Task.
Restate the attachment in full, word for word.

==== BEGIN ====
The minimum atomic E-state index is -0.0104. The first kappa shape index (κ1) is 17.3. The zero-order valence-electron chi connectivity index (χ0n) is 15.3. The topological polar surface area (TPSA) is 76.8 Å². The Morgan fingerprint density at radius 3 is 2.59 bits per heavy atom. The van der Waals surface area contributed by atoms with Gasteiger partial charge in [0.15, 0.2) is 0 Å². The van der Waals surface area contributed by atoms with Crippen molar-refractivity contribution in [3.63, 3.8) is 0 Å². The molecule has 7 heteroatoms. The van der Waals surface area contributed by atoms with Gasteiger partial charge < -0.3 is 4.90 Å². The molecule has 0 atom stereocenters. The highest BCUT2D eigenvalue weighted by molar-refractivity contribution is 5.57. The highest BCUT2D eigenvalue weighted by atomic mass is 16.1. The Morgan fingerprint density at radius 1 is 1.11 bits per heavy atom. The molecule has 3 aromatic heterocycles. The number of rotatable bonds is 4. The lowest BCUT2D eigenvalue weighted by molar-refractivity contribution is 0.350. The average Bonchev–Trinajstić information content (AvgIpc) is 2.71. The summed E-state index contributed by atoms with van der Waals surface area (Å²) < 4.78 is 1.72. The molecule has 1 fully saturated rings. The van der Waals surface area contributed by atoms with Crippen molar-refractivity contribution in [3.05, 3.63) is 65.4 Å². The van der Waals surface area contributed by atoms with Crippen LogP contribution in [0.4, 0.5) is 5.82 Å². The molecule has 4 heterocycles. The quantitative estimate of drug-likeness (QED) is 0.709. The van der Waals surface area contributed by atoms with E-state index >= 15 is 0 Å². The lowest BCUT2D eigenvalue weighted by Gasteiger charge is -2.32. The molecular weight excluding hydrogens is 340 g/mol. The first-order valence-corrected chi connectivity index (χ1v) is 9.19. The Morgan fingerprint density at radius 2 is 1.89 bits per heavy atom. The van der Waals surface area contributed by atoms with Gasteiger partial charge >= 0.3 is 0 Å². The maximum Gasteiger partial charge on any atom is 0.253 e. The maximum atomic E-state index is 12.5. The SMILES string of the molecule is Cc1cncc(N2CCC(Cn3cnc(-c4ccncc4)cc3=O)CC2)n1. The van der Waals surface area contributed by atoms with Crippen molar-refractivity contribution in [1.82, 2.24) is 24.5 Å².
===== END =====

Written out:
The minimum atomic E-state index is -0.0104. The first kappa shape index (κ1) is 17.3. The zero-order valence-electron chi connectivity index (χ0n) is 15.3. The topological polar surface area (TPSA) is 76.8 Å². The Morgan fingerprint density at radius 3 is 2.59 bits per heavy atom. The van der Waals surface area contributed by atoms with Gasteiger partial charge in [0.15, 0.2) is 0 Å². The van der Waals surface area contributed by atoms with Crippen molar-refractivity contribution in [3.63, 3.8) is 0 Å². The molecule has 7 heteroatoms. The van der Waals surface area contributed by atoms with Gasteiger partial charge < -0.3 is 4.90 Å². The molecule has 0 atom stereocenters. The highest BCUT2D eigenvalue weighted by molar-refractivity contribution is 5.57. The highest BCUT2D eigenvalue weighted by atomic mass is 16.1. The Morgan fingerprint density at radius 1 is 1.11 bits per heavy atom. The molecule has 3 aromatic heterocycles. The number of rotatable bonds is 4. The lowest BCUT2D eigenvalue weighted by molar-refractivity contribution is 0.350. The average Bonchev–Trinajstić information content (AvgIpc) is 2.71. The summed E-state index contributed by atoms with van der Waals surface area (Å²) < 4.78 is 1.72. The molecule has 1 fully saturated rings. The van der Waals surface area contributed by atoms with Crippen molar-refractivity contribution in [3.05, 3.63) is 65.4 Å². The van der Waals surface area contributed by atoms with Crippen LogP contribution in [0.4, 0.5) is 5.82 Å². The molecule has 4 heterocycles. The quantitative estimate of drug-likeness (QED) is 0.709. The van der Waals surface area contributed by atoms with E-state index >= 15 is 0 Å². The lowest BCUT2D eigenvalue weighted by Gasteiger charge is -2.32. The molecular weight excluding hydrogens is 340 g/mol. The first-order valence-corrected chi connectivity index (χ1v) is 9.19. The Morgan fingerprint density at radius 2 is 1.89 bits per heavy atom. The van der Waals surface area contributed by atoms with Gasteiger partial charge >= 0.3 is 0 Å². The maximum Gasteiger partial charge on any atom is 0.253 e. The maximum atomic E-state index is 12.5. The SMILES string of the molecule is Cc1cncc(N2CCC(Cn3cnc(-c4ccncc4)cc3=O)CC2)n1. The van der Waals surface area contributed by atoms with Crippen molar-refractivity contribution in [1.82, 2.24) is 24.5 Å².